Elections & Governance
Representing a range of engaging perspectives on elections and governance in Africa, these Kujenga Amani essays highlight various democratic reforms, institutional analyses, and various strategies for achieving good governance in Africa.
“If this retrogressive provision comes into force, the survivors and victims of atrocities will have no option but to seek justice and reparation from elsewhere—in this case, the ICC, which still has jurisdiction to try perpetrators of mass atrocities, regardless of official position—thereby defeating the principle of ‘African solutions to African problems.’ ”
Democracy versus Stability: Political Reconciliation and the Government of National Unity in Zanzibar
“Race, political economy, social classes, the struggle for democracy, the question of unity, and proximate factors such as leadership have all been cited by scholars as causes of political instability in Zanzibar. To understand political reconciliation in the region, however, one needs to approach the problem from the perspective of actors, interests, and strategies for peace.”
“These results have been widely embraced by democracy enthusiasts and seen as a significant milestone in Malawi’s democratization project …. However, a critical review of the overall conduct and handling of the polls in May raises a crucial question as to whether or not these elections should be celebrated as the significant achievement they have been made out to be.”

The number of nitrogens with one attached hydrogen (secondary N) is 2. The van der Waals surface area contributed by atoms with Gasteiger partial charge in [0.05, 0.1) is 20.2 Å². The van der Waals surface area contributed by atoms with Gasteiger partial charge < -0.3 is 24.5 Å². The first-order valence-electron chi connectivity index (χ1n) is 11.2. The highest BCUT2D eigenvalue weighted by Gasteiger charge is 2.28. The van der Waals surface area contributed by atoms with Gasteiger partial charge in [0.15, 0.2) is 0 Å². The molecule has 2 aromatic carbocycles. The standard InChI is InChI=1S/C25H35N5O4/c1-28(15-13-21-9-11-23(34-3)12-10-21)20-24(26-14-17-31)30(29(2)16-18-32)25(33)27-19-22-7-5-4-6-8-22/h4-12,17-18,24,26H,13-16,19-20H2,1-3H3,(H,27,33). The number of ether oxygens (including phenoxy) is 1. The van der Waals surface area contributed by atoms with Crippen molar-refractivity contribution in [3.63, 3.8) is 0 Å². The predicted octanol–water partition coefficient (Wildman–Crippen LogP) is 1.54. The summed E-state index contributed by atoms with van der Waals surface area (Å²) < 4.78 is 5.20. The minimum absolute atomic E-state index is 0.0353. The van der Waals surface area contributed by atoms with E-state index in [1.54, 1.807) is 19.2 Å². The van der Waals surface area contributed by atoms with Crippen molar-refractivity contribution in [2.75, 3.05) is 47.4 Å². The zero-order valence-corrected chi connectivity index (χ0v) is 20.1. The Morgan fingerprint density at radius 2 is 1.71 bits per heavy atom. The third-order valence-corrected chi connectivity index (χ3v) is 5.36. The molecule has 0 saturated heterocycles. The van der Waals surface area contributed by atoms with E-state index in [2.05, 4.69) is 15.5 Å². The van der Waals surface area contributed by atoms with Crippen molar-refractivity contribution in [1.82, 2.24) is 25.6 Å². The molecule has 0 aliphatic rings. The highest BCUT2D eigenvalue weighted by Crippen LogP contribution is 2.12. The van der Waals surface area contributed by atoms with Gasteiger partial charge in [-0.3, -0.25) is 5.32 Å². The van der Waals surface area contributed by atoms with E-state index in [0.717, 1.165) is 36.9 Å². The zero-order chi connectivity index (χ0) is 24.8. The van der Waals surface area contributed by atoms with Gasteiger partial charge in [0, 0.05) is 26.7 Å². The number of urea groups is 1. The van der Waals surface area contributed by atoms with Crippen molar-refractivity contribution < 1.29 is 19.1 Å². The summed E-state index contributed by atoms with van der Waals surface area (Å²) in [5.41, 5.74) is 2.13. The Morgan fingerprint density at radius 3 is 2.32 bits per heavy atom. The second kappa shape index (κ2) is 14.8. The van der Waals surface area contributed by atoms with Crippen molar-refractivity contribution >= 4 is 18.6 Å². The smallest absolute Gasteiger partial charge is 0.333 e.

“The 2013 Kenyan elections should be assessed as a process and not as an event. Although it is not clear what direct impact they had on democracy and peacebuilding in the short term, three factors are identified which seem to have influenced the elections significantly by providing opportunities for democracy and peacebuilding to thrive in the long-term. These three factors are: the legacy of Agenda Four; vigilance by Kenyan civil society, the media, and social media; and the role of the International Criminal Court (ICC).”